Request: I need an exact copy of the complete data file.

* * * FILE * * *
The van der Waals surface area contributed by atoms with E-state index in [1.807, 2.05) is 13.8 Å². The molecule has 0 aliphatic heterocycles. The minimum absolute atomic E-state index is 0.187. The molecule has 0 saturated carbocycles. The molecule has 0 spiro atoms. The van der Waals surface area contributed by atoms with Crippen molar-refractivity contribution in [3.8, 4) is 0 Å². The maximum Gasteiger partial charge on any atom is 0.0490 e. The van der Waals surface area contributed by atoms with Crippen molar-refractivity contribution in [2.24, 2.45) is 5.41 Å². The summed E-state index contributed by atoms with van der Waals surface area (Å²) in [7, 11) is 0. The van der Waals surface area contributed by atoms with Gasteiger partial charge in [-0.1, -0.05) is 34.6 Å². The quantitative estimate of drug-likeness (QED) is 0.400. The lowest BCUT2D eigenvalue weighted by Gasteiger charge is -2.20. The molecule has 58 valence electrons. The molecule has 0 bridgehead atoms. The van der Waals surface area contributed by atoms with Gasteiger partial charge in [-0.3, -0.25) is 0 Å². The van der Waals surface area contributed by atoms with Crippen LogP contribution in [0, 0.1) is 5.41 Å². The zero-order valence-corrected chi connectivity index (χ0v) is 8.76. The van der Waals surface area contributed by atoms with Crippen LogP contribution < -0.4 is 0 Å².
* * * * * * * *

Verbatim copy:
The van der Waals surface area contributed by atoms with E-state index in [1.807, 2.05) is 13.8 Å². The molecule has 0 aliphatic heterocycles. The minimum absolute atomic E-state index is 0.187. The molecule has 0 saturated carbocycles. The molecule has 0 spiro atoms. The van der Waals surface area contributed by atoms with Crippen molar-refractivity contribution in [3.8, 4) is 0 Å². The maximum Gasteiger partial charge on any atom is 0.0490 e. The van der Waals surface area contributed by atoms with Crippen molar-refractivity contribution in [2.24, 2.45) is 5.41 Å². The summed E-state index contributed by atoms with van der Waals surface area (Å²) in [7, 11) is 0. The van der Waals surface area contributed by atoms with Gasteiger partial charge in [-0.1, -0.05) is 34.6 Å². The quantitative estimate of drug-likeness (QED) is 0.400. The lowest BCUT2D eigenvalue weighted by Gasteiger charge is -2.20. The molecule has 58 valence electrons. The molecule has 0 bridgehead atoms. The van der Waals surface area contributed by atoms with Gasteiger partial charge in [-0.3, -0.25) is 0 Å². The van der Waals surface area contributed by atoms with Crippen LogP contribution in [0, 0.1) is 5.41 Å². The zero-order valence-corrected chi connectivity index (χ0v) is 8.76. The van der Waals surface area contributed by atoms with Crippen LogP contribution < -0.4 is 0 Å².